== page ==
2. As an empty mind in only an invitation for the unwanted thought to recur, I will choose to replace this bad thought with a good one, such as a concept in Torah or more specifically Chassidus, whether one that comes to me right now, or one that I have prepared in advance for this moment, such as the greatness of Hashem (G-d), and my joy at having been handpicked to serve Him and beautify His personal abode.
  3. As soon as I have finished my contemplation of the good thought I chose to meditate upon, I will keep my mind occupied with good things and in general keep myself busy with good things so that I do not have idle time which has more propensity for the thoughts I do not want to have.

Here are a few tips for when a person feels compelled to do the repetitive behavior. It is a good idea to preempt the problem and we will see how. We will use three examples: handwashing, mikvah, and Pesach cleaning.

Ritual Handwashing:

For someone who often has recurring doubts as to whether they washed their hands, it is a good idea first to focus when washing one’s hands and not think about something else which will help increase memory retention and recall of the moment, and also to write down for example in the Notes app on their phone that one did or otherwise keep a reminder long enough that one will not have the thought again, for example by keeping a few droplets of water on their hands as a reminder. This should help a lot decrease the frequency of the rewashes until they ultimately stop.


The same logic can be applied to mikvah preparations. One should use a checklist, such as the very through one on Mikvah.org—and do things in order. Having a set order and focusing exclusively on the task at hand will help memory retention and recall that the act was done in addition to the checklist. A woman should learn the halachos (laws) well and ask a competent Rov many questions so she knows what is truly important and not be making up halachos that do not exist due to the OCD. One she knows the actual halachos, she should clean following the checklist and check off each item after it has been done. She needs to make a rule for herself and keep it religiously that once she has deemed an item in the preparation complete and checked it off, she will not revisit it unless she knows for a fact that she forgot a step. She should continue to follow this approach at the mikvah and act in steps so she is sure with habit that she will do everything correctly and not skip anything G-d forbid. Also, she should trust that all her immersions were kosher by being sure Hashem is guiding the mikvah lady to see everything correctly. After the mikvah, she should look right away at something kodesh (holy) such as the picture of the Rebbe, give Tzedaka (charity) unless she already did before, inform her husband of her purity, and not recheck herself or think back to all sorts of doubts. She should not think about anything mikvah-related anymore and trust Hashem that as she did her best, He made sure everything was perfectly kosher to the highest standards.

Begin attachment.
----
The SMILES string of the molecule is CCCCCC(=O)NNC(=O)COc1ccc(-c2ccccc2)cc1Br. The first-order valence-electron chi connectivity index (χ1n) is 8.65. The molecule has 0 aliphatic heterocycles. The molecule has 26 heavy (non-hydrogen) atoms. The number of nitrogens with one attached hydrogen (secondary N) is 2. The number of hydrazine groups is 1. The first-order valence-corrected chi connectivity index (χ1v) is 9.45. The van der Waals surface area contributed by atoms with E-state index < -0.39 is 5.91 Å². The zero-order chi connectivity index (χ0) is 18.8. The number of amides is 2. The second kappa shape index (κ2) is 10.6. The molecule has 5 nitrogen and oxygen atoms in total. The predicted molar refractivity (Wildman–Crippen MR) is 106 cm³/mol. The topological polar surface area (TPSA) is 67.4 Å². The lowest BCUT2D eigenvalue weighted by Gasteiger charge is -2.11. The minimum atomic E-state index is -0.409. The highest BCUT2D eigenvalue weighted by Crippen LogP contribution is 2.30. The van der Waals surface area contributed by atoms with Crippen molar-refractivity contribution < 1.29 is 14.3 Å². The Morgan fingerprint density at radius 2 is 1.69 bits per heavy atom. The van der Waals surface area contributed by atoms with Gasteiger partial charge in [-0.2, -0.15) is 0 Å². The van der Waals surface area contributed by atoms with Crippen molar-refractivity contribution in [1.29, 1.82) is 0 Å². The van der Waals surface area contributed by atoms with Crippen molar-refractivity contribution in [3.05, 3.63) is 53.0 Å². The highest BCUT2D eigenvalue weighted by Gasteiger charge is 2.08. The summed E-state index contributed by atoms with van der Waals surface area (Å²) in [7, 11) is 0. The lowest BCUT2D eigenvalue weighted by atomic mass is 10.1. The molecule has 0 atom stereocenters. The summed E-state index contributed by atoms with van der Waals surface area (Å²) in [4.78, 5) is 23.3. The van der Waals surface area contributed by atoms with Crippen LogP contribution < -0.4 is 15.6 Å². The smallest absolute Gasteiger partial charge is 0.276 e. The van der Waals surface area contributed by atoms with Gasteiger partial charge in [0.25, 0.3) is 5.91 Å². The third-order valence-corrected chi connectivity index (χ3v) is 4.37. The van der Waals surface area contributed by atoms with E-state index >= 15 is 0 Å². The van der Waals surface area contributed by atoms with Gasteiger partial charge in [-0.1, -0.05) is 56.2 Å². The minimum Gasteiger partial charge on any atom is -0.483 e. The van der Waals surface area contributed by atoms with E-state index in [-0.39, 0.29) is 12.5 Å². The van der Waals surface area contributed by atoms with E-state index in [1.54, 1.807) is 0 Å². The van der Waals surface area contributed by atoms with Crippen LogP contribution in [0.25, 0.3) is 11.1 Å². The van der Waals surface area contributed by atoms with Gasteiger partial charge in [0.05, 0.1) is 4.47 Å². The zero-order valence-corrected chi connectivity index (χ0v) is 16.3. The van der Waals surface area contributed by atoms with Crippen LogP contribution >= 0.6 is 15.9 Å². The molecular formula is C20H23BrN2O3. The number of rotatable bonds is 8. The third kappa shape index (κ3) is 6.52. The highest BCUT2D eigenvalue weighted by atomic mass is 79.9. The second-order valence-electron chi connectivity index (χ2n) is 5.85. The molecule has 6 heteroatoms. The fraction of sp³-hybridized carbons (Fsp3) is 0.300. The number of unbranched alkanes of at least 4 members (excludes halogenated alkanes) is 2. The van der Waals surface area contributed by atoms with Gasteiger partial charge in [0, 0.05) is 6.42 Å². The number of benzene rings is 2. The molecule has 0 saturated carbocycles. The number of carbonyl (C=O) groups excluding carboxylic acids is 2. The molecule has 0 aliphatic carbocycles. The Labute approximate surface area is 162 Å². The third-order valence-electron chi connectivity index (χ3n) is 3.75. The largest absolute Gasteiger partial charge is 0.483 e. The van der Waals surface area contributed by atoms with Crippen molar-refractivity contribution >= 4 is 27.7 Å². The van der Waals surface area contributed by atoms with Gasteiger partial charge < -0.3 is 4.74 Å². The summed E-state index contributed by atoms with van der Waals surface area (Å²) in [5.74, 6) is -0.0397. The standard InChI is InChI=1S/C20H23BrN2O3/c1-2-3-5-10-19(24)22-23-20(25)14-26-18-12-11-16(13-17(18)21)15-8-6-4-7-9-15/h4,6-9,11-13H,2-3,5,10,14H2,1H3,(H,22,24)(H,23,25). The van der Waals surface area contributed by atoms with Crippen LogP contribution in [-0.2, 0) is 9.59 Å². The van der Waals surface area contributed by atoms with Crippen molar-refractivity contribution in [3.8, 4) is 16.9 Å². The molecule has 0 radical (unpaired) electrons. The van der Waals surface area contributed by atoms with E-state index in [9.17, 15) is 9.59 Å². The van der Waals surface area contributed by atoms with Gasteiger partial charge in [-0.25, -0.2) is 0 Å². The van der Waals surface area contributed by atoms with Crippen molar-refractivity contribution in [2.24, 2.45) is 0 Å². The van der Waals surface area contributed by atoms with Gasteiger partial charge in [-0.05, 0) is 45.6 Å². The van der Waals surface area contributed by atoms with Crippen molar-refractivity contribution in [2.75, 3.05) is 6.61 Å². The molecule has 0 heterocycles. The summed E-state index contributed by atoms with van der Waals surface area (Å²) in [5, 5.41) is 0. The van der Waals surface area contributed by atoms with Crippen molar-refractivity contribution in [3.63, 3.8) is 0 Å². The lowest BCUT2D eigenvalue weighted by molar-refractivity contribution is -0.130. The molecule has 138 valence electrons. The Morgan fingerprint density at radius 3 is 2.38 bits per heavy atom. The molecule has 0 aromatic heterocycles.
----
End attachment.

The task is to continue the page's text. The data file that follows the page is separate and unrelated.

Pesach Cleaning:

This protocol can also be applied to Pesach cleaning and any other behavior, such as double-checking doors, ovens, etc. Keeping a written record, or other visual reminder such as on Shabbos and Yom Tov when one is not allowed to write, of what was done and abiding by the rule of never repeating anything that was already done unless something was truly forgotten, should be immensely helpful and bring the joy and gladness of heart back into these beautiful mitzvos and everything else in the person’s life as it ought to always be.

Takeaway and Conclusion

It is the author’s hope that the reader will take away from this essay a few key concepts. First, that OCD is quite common and nothing to feel frightened, ashamed, or guilty of. It is a disease and does not reflect in any way on the strength of character, self-control, or intelligence of the person suffering from it. Second, that OCD is treatable and one has to believe even curable. Third, a person should channel that powerful belief into the bitachon (trust) in Hashem that he or she will indeed be cured. Fourth, the person should learn Torah, especially Halacha and Chassidus as explained in this essay. Fifth, the person should lead a healthy lifestyle of lowering their stress levels, exercising, sleeping and eating well, as the Rebbe suggests in the letter quoted above that OCD may sometimes arise from less than optimal health. Finally, the person should use the reflection and tips above to slowly but surely treat the cause of the problem in order to get rid of its symptoms by getting rid of the obtrusive thoughts that cause the repetitive behaviors.

May all this kedusha (holiness) be the vehicle for the cure, and may each and every one of us be healthy in body, mind, emotion, and soul in order to serve Hashem in the best manner possible, thereby ushering in the era when all sickness and misery will be removed from the world with the coming on Moshiach (the Messiah) speedily in our days!


  1. National Institute of Mental Health Website
  2. National Institute of Mental Health Website
  3. Healthy in Mind, Body & Spirit, Vol. 3, Ch. 5, SIE
  4. Tanya, ch. 1 and 2
  5. Tanya, ch. 10
  6. Tanya, ch. 6
  7. National Institute of Mental Health Website
  8. Tanya, ch. 28
  9. Tanya, ch. 41
  10. Chovos HaLevavos, Shaar HaBitachon, ch. 7
  11. Ch. 16
  12. Tanya, Ch. 12
  13. Tanya, Ch. 14